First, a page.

Wednesday, June 9, 2010

Past Deadline: Speaking of Bossy McBossyPants

The mouth is a powerful weapon. Sometimes it emits very loud things, such as shrieking. Sometimes it’s mid-range, such as whining. Other times it’s only a whisper of complaint. No matter what the decibel level, sometimes it’s hard to take back the words that come out.

One day recently Girlchild was stalling about going to school. She occasionally comes up with a litany of reasons why she shouldn’t go. Usually it’s related to some feigned illness – a tactic she has undoubtedly learned from her older brother. On this day, however, she pouted and told me it was my fault.

See, she had a birthday party back in the fall and we invited several little girls from her class. It was her first big event with a large number of her peers – girls – and she was very excited. She had a blast. At one point, though, she was ordering everyone around, telling them how they should dance to the music, and they were meekly following her. I piped up and asked the girls, “Is she always this bossy at school?” They shook their heads no, ever loyal to their queen.

At some point during the party, however, I apparently called her “Bossy McBossyPants.” I don’t remember saying this – at least not at the party. I know I’ve used the term before when she tries to order people around at home.

She remembers, though, and it embarrassed her. It hurt her feelings enough that she dredged up the memory as an excuse to avoid school one day more than six months later. (It didn’t work.)

It makes you think, however, about the things we say to our kids and how they are remembered or interpreted.

I used to have occasional sleepovers at my grandparents’ house when I was a kid. I remember asking for an apple as a bedtime snack one time, but they said an apple was too heavy before bed and it would give me bad dreams. I believed that for years – even when an apple would have been a better choice than, say, a slice of pizza. The words stuck.

Sometimes as parents we grasp at reasons for things and blurt stuff without thinking. One time a few years ago we were packing up to leave a lakeside place we were visiting with friends and the kids were frolicking with abandon – reluctant to go home. “C’mon, you guys,” Groom-boy hollered. “When it gets dark at this place the monsters come out.”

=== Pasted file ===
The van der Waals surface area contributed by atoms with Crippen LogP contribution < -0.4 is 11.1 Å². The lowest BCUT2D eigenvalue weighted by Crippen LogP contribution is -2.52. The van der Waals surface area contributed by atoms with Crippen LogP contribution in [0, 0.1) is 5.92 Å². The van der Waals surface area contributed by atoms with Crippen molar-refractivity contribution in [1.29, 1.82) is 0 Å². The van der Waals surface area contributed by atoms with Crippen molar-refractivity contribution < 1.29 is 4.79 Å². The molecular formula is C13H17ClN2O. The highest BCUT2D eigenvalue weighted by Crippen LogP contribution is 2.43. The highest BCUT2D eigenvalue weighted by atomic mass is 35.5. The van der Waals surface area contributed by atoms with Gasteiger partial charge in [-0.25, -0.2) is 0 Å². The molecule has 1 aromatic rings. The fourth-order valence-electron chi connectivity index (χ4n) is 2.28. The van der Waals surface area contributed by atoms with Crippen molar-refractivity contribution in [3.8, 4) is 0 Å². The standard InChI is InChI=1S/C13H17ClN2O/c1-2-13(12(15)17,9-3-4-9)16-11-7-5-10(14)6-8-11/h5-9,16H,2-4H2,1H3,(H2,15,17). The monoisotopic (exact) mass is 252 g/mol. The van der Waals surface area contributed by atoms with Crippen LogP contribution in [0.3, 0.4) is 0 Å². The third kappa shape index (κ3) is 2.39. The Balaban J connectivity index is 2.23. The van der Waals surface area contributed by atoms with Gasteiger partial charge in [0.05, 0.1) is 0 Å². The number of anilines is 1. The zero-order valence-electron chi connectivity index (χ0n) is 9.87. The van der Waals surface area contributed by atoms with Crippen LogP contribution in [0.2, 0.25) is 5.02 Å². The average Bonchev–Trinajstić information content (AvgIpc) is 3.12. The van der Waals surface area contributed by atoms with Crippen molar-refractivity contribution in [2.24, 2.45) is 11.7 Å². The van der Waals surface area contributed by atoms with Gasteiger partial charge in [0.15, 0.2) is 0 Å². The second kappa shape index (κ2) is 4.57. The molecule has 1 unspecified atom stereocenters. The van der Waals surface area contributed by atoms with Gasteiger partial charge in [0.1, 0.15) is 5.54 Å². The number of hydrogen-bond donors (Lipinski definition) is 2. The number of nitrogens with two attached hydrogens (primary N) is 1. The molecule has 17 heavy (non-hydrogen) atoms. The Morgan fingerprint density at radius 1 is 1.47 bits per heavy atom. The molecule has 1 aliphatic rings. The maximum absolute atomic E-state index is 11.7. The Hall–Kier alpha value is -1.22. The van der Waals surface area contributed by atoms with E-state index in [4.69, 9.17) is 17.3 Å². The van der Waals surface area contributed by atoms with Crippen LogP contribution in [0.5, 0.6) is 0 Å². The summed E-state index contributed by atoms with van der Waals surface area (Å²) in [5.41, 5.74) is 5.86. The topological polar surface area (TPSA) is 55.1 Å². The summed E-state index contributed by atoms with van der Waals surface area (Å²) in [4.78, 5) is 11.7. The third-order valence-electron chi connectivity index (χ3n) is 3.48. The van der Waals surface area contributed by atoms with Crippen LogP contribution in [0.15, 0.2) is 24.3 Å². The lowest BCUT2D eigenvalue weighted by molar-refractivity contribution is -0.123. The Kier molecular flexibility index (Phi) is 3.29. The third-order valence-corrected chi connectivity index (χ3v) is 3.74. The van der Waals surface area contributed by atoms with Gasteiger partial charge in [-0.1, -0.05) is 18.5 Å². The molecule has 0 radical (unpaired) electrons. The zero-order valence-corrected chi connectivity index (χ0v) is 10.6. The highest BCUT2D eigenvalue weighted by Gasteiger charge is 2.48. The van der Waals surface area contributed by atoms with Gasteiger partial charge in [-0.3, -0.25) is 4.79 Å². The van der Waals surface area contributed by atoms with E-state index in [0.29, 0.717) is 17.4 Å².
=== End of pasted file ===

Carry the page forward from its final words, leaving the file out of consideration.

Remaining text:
“Are you nuts!?” I hissed, imagining the ensuing nightmares and late-night awakenings that would follow. Fortunately that particular blurt didn’t seem to stick.

I think we forget how powerful our words can be with our kids, although it’s understandable since so many of our words are ignored, especially anything that includes “stop,” “come” or “no.” Kids feel things just as deeply as we do. As I learn more about what my kids retain and how they respond to and remember some of the dumb things I say, it helps put a lot of broader communication issues into perspective.

It’s hard, sometimes, to be understanding when someone says something nasty or mean. I bet we’ve all been givers and receivers on this front. I was harsh with a poor fellow on the telephone when ordering food one day not long ago. How was he to know I was on my very last nerve due to a long, tiring day when he had the gall to ask the probing question: “Can you tell me what the coupon says?” (Sorry about that.)

And it’s not always easy to bite one’s tongue and put oneself in the other person’s shoes (or whatever other tired cliché you want to throw in there), when you are at the receiving end of a sharp tone, but it definitely helps to depersonalize it. There’s always a reason for something – even if it’s not a very good one.

Kids, though, even bossy ones, aren’t usually equipped to depersonalize thing. That’s why, with kids especially, one has to make sure the brain has caught up with the mouth before one utters something stupid.

As much as we would like them to, spoken words don’t always just float away into the clouds. Ask any politician.

Published in The Perth Courier, June 3/10

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